You know that mothers' group you belong to, the one you go to every few weeks to talk to other moms about your shared experiences, to gripe about postpartum recovery, or to swap breastfeeding tips? Now, imagine among this circle of women, there was a man. Yes, he's a dad, likely going through the same troubles with sleep training as everyone else in the room, but does he belong there? Do you want to have him listening in when you talk about bleeding nipples and vaginal discharge?
A San Francisco-based stay-at-home dad recently applied to join a local mothers' group but was rejected because he was a man. Haran Yaffe, who runs a start-up business at home while caring for his daughter, told NBC that the Burlingame Mothers' Club explained via email that he wasn't admitted because "the group is for mothers" only.
Yaffe took issue with the fact that he not only experienced discrimination for his gender but for his sexual orientation as well. "If your wife wants to join, she's welcome," the email stated. "Unless you are in a same-sex relationship with a child, then we'd be happy to accept you."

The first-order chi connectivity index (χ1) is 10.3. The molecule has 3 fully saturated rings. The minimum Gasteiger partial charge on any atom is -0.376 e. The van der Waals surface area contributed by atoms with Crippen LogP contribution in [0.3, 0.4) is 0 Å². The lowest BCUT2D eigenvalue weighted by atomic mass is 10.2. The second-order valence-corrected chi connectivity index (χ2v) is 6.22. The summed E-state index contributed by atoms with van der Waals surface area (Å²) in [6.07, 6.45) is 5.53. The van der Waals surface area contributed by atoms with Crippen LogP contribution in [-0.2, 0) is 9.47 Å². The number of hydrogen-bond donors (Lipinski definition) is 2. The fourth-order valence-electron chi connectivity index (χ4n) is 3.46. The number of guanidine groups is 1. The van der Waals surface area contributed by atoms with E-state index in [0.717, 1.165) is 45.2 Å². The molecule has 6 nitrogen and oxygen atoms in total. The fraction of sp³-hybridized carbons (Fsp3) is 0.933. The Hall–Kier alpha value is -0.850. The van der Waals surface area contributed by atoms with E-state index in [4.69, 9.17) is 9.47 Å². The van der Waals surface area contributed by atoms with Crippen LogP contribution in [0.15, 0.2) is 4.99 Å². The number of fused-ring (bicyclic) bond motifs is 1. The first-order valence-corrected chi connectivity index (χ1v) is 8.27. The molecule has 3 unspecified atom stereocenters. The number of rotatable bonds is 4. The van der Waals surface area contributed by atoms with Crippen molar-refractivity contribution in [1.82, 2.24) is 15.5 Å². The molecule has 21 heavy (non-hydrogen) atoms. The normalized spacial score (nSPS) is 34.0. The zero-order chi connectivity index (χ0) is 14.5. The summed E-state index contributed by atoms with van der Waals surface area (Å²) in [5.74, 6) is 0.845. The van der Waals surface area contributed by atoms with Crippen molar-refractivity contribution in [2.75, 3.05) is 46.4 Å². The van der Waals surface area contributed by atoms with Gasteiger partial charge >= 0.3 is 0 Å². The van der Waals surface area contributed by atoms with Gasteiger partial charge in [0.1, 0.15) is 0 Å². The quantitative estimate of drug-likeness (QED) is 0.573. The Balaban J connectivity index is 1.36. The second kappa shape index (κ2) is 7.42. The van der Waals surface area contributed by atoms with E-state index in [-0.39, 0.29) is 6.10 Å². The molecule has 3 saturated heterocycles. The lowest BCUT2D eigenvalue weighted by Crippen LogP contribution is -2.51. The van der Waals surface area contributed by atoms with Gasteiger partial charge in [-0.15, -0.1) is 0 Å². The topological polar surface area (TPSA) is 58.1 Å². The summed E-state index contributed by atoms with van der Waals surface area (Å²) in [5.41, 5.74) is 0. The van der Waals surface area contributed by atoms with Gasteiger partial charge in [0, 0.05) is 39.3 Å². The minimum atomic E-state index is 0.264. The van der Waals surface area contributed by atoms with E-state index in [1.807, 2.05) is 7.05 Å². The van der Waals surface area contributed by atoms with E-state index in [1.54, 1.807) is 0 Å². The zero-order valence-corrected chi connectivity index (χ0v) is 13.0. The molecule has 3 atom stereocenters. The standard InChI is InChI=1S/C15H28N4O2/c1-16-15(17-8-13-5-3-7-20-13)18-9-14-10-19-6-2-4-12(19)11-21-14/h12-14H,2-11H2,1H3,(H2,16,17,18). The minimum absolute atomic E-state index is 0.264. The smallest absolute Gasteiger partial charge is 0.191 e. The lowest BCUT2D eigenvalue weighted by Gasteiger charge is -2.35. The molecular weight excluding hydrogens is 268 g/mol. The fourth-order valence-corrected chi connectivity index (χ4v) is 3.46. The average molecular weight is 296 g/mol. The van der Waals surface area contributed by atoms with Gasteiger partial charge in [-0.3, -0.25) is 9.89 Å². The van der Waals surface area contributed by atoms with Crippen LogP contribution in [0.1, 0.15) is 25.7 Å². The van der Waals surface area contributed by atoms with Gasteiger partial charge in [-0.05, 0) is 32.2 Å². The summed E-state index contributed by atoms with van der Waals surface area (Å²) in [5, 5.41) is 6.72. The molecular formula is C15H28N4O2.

After he shared his story with the press and complained about his treatment for being a heterosexual man, the moms' group apologized and changed their stance — he was now welcome to join.
Yes, by and large, discrimination is wrong, but now that he has been admitted, we wonder how helpful this moms' group will be for the majority of its members. In such settings, inclusiveness is extremely important — and perhaps why the Burlingame club allowed gay men, who might feel more comfortable in a women's group — but when it's acceptance for its own sake, is it doing anyone any good? Could this dad have found a co-ed support group or a stay-at-home dads' club to join instead? Or should we all learn to see not what separates us but to focus on the fact that we all are parents collectively trying to raise healthy, happy children?